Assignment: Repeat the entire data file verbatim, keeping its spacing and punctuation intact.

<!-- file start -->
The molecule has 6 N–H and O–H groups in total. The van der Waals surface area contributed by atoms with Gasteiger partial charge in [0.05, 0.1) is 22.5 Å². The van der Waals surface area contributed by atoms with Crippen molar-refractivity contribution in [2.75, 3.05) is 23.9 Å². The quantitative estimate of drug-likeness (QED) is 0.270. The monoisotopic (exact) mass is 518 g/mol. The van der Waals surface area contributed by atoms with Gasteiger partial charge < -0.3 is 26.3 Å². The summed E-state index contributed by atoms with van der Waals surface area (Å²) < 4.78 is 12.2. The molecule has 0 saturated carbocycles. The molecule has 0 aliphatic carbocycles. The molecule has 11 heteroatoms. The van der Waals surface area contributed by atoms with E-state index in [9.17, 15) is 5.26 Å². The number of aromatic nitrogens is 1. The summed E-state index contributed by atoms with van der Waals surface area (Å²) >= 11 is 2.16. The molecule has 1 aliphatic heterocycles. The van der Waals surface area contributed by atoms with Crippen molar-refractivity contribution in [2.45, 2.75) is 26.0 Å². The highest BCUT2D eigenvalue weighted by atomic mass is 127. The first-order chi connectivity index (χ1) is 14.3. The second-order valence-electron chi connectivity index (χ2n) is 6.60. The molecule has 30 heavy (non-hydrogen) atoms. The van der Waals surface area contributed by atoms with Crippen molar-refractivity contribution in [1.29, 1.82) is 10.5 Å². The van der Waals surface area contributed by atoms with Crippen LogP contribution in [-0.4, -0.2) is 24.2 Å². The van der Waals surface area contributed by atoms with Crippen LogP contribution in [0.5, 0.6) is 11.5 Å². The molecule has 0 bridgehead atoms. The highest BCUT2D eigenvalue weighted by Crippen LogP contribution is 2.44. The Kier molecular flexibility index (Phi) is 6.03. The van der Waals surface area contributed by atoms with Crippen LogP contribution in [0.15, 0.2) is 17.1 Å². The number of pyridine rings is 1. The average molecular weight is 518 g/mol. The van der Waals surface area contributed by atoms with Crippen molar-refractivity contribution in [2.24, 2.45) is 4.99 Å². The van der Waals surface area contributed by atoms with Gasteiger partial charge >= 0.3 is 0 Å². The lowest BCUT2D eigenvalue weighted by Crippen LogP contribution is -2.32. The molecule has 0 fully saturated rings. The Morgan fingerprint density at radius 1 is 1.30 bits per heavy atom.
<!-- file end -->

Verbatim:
The molecule has 6 N–H and O–H groups in total. The van der Waals surface area contributed by atoms with Gasteiger partial charge in [0.05, 0.1) is 22.5 Å². The van der Waals surface area contributed by atoms with Crippen molar-refractivity contribution in [2.75, 3.05) is 23.9 Å². The quantitative estimate of drug-likeness (QED) is 0.270. The monoisotopic (exact) mass is 518 g/mol. The van der Waals surface area contributed by atoms with Gasteiger partial charge < -0.3 is 26.3 Å². The summed E-state index contributed by atoms with van der Waals surface area (Å²) < 4.78 is 12.2. The molecule has 0 saturated carbocycles. The molecule has 0 aliphatic carbocycles. The molecule has 11 heteroatoms. The van der Waals surface area contributed by atoms with E-state index in [9.17, 15) is 5.26 Å². The number of aromatic nitrogens is 1. The summed E-state index contributed by atoms with van der Waals surface area (Å²) >= 11 is 2.16. The molecule has 1 aliphatic heterocycles. The van der Waals surface area contributed by atoms with Crippen molar-refractivity contribution in [2.45, 2.75) is 26.0 Å². The highest BCUT2D eigenvalue weighted by atomic mass is 127. The first-order chi connectivity index (χ1) is 14.3. The second-order valence-electron chi connectivity index (χ2n) is 6.60. The molecule has 30 heavy (non-hydrogen) atoms. The van der Waals surface area contributed by atoms with Crippen molar-refractivity contribution in [1.29, 1.82) is 10.5 Å². The van der Waals surface area contributed by atoms with Crippen LogP contribution in [-0.4, -0.2) is 24.2 Å². The van der Waals surface area contributed by atoms with Crippen LogP contribution in [0.5, 0.6) is 11.5 Å². The molecule has 0 bridgehead atoms. The highest BCUT2D eigenvalue weighted by Crippen LogP contribution is 2.44. The Kier molecular flexibility index (Phi) is 6.03. The van der Waals surface area contributed by atoms with Crippen LogP contribution in [0.15, 0.2) is 17.1 Å². The number of pyridine rings is 1. The average molecular weight is 518 g/mol. The van der Waals surface area contributed by atoms with Crippen molar-refractivity contribution in [2.24, 2.45) is 4.99 Å². The van der Waals surface area contributed by atoms with Gasteiger partial charge >= 0.3 is 0 Å². The lowest BCUT2D eigenvalue weighted by Crippen LogP contribution is -2.32. The molecule has 0 fully saturated rings. The Morgan fingerprint density at radius 1 is 1.30 bits per heavy atom.